Irrelevant at Any Speed

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Ralph Nader is making his fourth-and-a-halfth* bid for the White House, announcing it on the sort of forum he can only access with stunts like this: the A slot of Meet the Press.

You know, when you see the paralysis of the government, when you see Washington, D.C., be corporate-occupied territory, every department agency controlled by overwhelming presence of corporate lobbyists, corporate executives in high government positions, turning the government against its own people, you–one feels an obligation, Tim, to try to open the doorways, to try to get better ballot access, to respect dissent in America in the terms of third parties and, and independent candidates; to recognize historically that great issues have come in our history against slavery and women rights to vote and worker and farmer progressives, through little parties that never ran–won any national election. Dissent is the mother of ascent. And in that context, I have decided to run for president.

We'll see a lot of ink get spilled on this, but as a national political force, Nader's time has passed. With every presidential race he has argued less and less about policy and more and more about an idea: political parties. He doesn't like them. He thinks you don't like them, either. He thinks they're bought and paid for by big corporations who end up writing the laws their stooges pass.

This was, for some people, a powerful critique for a while. In 1996 Nader let the Green Party run him as its candidate and he ran a purposely quixotic non-campaign, refusing to raise money or give stump speeches. In our lowest turnout election since the enfranchisement of under-21s, he got nearly 700,000 votes. In 2000 he made a real go of it and lefty voters angry at the Clinton administration gave him nearly 3 million votes. But in 2004 he ran again, spoiling the Green Party nomination (after swearing throughout 2000 that he wanted to build the party) by refusing it, then saying he'd take it if they offered it to him, then running a fourth-party bid when they refused to do so. His vote share plunged: he got only about 460,000 of them and the Greens' placeholder candidate got 120,000.

What had happened? The obvious explanation was that lefty voters, shocked and nauseous by the Bush administration, beat a retreat back to the Party of Roosevelt. But that wasn't the only level on which Nader's critique stopped making sense. Nader, a luddite, did not see coming the epochal impact of the internet on organizing, fundraising, and—most importantly—the sense of belonging and ideological reinforcement that comes from political activity. In 2000 he often said that one million people donating $100 each to a progressive cause could change the country, but he didn't have any clue as to how that would happen. Well, it happened. Barack Obama is about 35,000 people away from hitting the one million donor mark.

Nader's current run is predicated on umpteen false assumptions, the biggest ones being that Americans are angry at the party system and that the angriest ones are crying out for liberal leadership. He'll end up getting most of his financing from Republicans trying to splinter the liberal vote.

Everything you need to know about Nader's 2000 run is up at Matt Welch's web site. More Welch on Nader here.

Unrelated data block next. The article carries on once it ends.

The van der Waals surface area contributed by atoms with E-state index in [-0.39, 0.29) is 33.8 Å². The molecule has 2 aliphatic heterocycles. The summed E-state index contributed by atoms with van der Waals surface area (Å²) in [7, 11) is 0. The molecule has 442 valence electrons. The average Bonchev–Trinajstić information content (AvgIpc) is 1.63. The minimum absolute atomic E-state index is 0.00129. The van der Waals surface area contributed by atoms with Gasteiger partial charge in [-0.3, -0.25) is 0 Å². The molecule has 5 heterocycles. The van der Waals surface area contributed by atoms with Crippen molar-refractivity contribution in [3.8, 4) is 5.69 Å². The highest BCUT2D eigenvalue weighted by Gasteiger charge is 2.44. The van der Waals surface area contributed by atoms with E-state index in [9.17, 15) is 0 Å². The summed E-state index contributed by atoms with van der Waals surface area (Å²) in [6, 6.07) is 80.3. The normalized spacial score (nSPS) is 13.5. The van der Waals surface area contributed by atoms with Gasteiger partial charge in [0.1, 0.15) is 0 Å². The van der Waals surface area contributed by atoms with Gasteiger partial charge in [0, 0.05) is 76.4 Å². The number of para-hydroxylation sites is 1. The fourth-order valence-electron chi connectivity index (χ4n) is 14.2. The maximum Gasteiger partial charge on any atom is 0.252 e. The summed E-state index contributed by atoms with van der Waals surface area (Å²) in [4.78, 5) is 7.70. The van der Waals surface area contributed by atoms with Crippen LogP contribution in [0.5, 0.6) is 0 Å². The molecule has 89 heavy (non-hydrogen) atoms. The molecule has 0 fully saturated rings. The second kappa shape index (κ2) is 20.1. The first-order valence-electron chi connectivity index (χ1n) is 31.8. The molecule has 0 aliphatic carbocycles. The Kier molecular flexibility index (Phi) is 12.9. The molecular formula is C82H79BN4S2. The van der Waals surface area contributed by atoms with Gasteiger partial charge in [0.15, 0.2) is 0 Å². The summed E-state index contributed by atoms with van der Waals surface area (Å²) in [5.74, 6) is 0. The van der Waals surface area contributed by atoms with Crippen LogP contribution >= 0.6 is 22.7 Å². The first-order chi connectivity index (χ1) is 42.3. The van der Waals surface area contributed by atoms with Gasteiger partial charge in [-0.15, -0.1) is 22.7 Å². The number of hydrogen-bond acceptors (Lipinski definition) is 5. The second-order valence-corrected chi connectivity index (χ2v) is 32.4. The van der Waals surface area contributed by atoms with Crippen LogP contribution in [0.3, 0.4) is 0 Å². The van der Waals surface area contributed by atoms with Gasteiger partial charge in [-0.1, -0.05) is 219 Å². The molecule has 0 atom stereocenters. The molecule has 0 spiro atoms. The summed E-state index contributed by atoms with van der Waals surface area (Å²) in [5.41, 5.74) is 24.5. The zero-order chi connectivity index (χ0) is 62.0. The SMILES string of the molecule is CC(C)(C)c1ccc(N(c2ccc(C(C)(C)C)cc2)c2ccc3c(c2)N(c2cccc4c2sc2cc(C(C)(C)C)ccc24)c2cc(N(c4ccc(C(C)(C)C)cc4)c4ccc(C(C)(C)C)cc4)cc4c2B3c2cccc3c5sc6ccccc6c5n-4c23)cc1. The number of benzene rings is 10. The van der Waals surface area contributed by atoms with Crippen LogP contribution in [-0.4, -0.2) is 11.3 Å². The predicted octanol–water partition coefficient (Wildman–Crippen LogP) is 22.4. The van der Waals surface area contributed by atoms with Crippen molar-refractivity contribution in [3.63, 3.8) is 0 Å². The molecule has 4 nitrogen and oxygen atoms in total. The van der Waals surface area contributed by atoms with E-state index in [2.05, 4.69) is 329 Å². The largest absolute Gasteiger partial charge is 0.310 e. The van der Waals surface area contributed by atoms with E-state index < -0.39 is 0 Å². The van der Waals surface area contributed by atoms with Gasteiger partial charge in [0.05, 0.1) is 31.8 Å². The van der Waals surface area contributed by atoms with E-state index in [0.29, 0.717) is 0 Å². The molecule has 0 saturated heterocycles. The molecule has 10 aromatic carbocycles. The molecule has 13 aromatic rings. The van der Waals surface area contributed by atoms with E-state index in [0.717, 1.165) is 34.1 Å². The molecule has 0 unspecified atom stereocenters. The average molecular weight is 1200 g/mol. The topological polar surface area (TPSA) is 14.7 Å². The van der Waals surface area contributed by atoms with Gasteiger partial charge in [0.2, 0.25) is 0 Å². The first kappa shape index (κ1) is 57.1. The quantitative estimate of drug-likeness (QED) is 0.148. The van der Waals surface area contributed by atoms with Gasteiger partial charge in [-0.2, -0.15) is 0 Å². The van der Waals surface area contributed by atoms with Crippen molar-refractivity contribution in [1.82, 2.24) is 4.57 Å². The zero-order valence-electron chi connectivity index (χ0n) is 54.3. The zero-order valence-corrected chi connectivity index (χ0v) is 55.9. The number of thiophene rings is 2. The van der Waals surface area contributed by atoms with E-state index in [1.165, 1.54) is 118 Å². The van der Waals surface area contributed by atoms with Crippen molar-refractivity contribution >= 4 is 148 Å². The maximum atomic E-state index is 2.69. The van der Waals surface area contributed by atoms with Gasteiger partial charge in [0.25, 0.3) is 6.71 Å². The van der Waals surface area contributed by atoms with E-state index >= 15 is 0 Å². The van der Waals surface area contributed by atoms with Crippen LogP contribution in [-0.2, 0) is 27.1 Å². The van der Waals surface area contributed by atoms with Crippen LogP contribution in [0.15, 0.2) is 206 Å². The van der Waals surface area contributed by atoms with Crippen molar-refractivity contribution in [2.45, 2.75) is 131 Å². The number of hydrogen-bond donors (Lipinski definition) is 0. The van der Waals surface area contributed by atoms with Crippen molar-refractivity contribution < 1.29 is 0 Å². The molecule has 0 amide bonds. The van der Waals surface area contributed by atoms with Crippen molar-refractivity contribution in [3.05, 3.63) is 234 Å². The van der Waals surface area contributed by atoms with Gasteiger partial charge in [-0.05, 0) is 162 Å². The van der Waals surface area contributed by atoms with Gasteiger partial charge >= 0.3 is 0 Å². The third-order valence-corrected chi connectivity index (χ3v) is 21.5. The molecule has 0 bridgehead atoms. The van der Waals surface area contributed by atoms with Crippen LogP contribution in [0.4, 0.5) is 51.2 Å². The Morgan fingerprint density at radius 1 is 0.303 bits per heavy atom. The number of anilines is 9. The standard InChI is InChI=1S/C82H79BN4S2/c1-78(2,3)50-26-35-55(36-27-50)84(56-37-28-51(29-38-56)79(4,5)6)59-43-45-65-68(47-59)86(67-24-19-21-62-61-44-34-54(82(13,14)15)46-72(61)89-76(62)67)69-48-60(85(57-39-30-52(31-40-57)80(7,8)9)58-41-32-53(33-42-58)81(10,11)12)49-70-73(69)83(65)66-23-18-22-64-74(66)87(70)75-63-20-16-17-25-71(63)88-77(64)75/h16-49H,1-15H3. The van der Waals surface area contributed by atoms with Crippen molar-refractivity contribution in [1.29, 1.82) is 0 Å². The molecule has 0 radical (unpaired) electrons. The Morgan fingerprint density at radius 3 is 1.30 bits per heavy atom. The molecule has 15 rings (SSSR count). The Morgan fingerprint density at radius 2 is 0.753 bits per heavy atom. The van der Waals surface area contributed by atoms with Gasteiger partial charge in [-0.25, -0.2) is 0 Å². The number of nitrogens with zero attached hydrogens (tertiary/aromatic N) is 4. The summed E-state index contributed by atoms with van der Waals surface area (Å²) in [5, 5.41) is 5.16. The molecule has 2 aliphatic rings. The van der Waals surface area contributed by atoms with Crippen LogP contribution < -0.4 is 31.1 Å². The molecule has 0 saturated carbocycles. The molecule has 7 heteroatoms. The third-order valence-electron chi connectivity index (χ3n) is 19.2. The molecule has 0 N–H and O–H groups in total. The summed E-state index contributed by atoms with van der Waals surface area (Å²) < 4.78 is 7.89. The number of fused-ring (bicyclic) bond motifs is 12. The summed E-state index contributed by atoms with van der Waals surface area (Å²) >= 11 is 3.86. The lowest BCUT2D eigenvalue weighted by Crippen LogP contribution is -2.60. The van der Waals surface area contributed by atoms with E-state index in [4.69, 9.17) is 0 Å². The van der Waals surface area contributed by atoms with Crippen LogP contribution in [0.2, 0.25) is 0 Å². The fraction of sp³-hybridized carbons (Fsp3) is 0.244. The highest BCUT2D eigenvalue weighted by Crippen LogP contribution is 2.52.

*He also ran a forgotten write-in campaign for president sixteen years ago.

NEXT: Report from Chesapeake

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  1. “In our lowest turnout election since the enfranchisement of under-21s, he got nearly 700,000 votes.”

    Thanks, at least in part, to Bob Dole.

  2. By that I mean the low turnout

  3. “…political parties. He doesn’t like them. He thinks you don’t like them, either.”

    Well, he’s got me there. That of course is not reason enough to vote for him.

  4. Please stop harshing on Ralph Nader:

    He got the government to force car companies to install seatbelts when they falsely claimed that the public didn’t want them.

    He got the government to force car companies to install cup-holders when they falsely claimed that the public didn’t want them.

    He got the government to force car companies to install radios when they falsely claimed that the public didn’t want them.

    He got the government to force car companies to install air-conditioning when they falsely claimed that the public didn’t want them.

    Obviously, without Ralph Nader, those car manufacturers would still be making crappy cars that lacked the features the public demanded.

  5. From a poster at Balloon Juice (Zifnab25, February 24, at 10:19am)regarding the news.

    Nader’s got an ego, and he’s got a bad sense of how to grow as a politician. But I’d support him as a mayor, as a congressman, as a senator, as a governor. He’s smart, he’s capable, and he’s got a fantastic record. That his Green Party got hijacked by the Republican Party doesn’t make the Green Party’s message any less valid. And when this country moves left again,

    Yes folks, there are still folks out there who take this doddering old man seriously. You just gotta love this country.

  6. Don’t forget the supposedly life-saving, certainly life-taking airbags that deploy and cost $500+ to re-stow when you tap against the back wall of your garage.

  7. I don’t feel right about telling someone they shouldn’t run, but some people should know better than to run.

  8. I don’t feel right about telling someone they shouldn’t run, but some people should know better than to run.

    Ralph’s friends and family should get together and arrange an intervention. This really is sad.